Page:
• Depressed Ex 28th Feb '11 - 7:45pm

    A poll by Survation has the Lib Dems in fourth place on 6%, but behind UKIP rather than the BNP.
    http://www.politics.co.uk/news/elections/poll-suggests-bad-news-for-by-election-lib-dems-$21387481.htm

    Probably to be taken with a pinch of salt given this pollster’s poor performance in OE&S.

  • Surely the only real question is will you beat the BNP to thrird place?

  • Paul Kennedy 28th Feb '11 - 9:19pm

    The Mail on Sunday’s agenda is to talk up the Tories (and when it suits them UKIP and even Labour) and talk down the Lib Dems – and somehow its pollsters always manage to oblige.

    The difference between the Lib Dems and the Irish Greens is that the Lib Dems always said they would work with the largest party.

    And we didn’t rule out increasing VAT. We simply said that whereas Labour and the Tories were both secretly planning to increase VAT, our plans (mansion tax, capital gains tax, green taxes, restricting pensions relief, and what we warned would be ‘savage’ cuts) would make a VAT increase unnecessary and would even allow us to increase personal allowances, introduce the pupil premium, and start phasing out tuition fees.

    But I agree we should make these policy differences plain and acknowledge that in some respects we have had to compromise with the Tories just as they have had to compromise on things like Trident and human rights.

  • You know its going to be bad for the Lib Dems when Mike Smithson won’t talk about it, preferring to concentrate on David Miliband and what next for William Hague.

  • I was driving into Barnsley the other day and saw a prime example of just how much UKIP is putting into this. On one of the major routes into town, just off the M1 they’ve taken out a full billboard with a 12 foot mugshot of their candidate. It’s been there for over a week which can’t have been cheap. It’s clear they think they can do well here, squeezing the BNP and pushing one of the coalition parties into third place. I think they stand a good chance of achieving that.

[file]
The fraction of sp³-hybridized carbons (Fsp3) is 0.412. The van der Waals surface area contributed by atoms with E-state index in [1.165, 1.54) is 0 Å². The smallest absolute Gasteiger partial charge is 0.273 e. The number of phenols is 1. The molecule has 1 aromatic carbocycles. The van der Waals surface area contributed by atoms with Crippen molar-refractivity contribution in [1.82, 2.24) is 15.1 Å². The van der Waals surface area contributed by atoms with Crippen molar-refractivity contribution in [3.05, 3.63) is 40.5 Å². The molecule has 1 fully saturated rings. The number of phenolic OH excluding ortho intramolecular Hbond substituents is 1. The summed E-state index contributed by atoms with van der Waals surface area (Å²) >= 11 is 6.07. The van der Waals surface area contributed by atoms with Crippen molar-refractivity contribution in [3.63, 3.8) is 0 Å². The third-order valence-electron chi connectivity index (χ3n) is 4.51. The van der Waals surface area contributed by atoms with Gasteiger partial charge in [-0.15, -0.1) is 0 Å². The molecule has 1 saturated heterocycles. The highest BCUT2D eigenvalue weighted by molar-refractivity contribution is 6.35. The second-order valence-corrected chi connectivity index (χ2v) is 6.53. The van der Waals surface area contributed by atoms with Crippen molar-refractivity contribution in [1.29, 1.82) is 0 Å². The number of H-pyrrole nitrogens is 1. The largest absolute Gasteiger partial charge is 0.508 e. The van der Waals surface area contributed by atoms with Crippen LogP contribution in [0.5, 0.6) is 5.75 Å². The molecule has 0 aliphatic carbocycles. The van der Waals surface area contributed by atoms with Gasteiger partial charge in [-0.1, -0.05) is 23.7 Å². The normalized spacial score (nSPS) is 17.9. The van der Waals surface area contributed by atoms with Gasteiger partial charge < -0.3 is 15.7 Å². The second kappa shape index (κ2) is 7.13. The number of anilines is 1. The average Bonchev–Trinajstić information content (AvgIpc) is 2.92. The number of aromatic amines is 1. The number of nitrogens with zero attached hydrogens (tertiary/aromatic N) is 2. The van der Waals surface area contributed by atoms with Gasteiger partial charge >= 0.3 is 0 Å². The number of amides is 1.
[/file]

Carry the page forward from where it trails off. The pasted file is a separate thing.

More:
• Paul Kennedy,

    “The difference between the Lib Dems and the Irish Greens is that the Lib Dems always said they would work with the largest party.”

    Really? My memory might be hazy, but I cannot recall this being held out as the party’s position before the general election campaign.

    What happens in Barnsley probably matters very little. Labour is expected to win, and win convincingly. It is the kind of seat that Labour wins even under Brown or Michael Foot. The Liberal Democrat vote is likely to be derisory, because the party (a) has little presence in the town and (b) is propping up a right-wing Tory government. If the Spring Conference votes to support Lansley’s stealth privatisation of the NHS, then the impression will be given that it is not just Clegg who is a second-rate sell-out, but the party itself. And that would deservedly cut the vote share in Barnsley from 6% to 0%.

  • Robson Brown 1st Mar '11 - 6:08pm

    I wouldn’t bother talking up the BNP’s chances, even if they are usually alright in this sort of by-election. Their vote will be down and they certainly won’t be in the top three.

    Apart from a Labour hold with a reduced majority, not much else you can call about the positioning: depends mostly on how much resources have been put in. Chris Wiggin got 17.3% with barely any campaigning so I would not want to suggest a massive drop in support with an actual ground campaign going on.

  • Depressed Ex 3rd Mar '11 - 8:57am

    Paul Kennedy,

    “The difference between the Lib Dems and the Irish Greens is that the Lib Dems always said they would work with the largest party.”

    Really? My memory might be hazy, but I cannot recall this being held out as the party’s position before the general election campaign.

    It’s not your memory that’s hazy.

    What Clegg said was that the party with the “strongest mandate” (whatever that meant) would have the right to try to form a government. Not that the Lib Dems would feel bound to support that party, and still less that they would enter a formal coalition with it.

  • You starting to smell the coffee yet?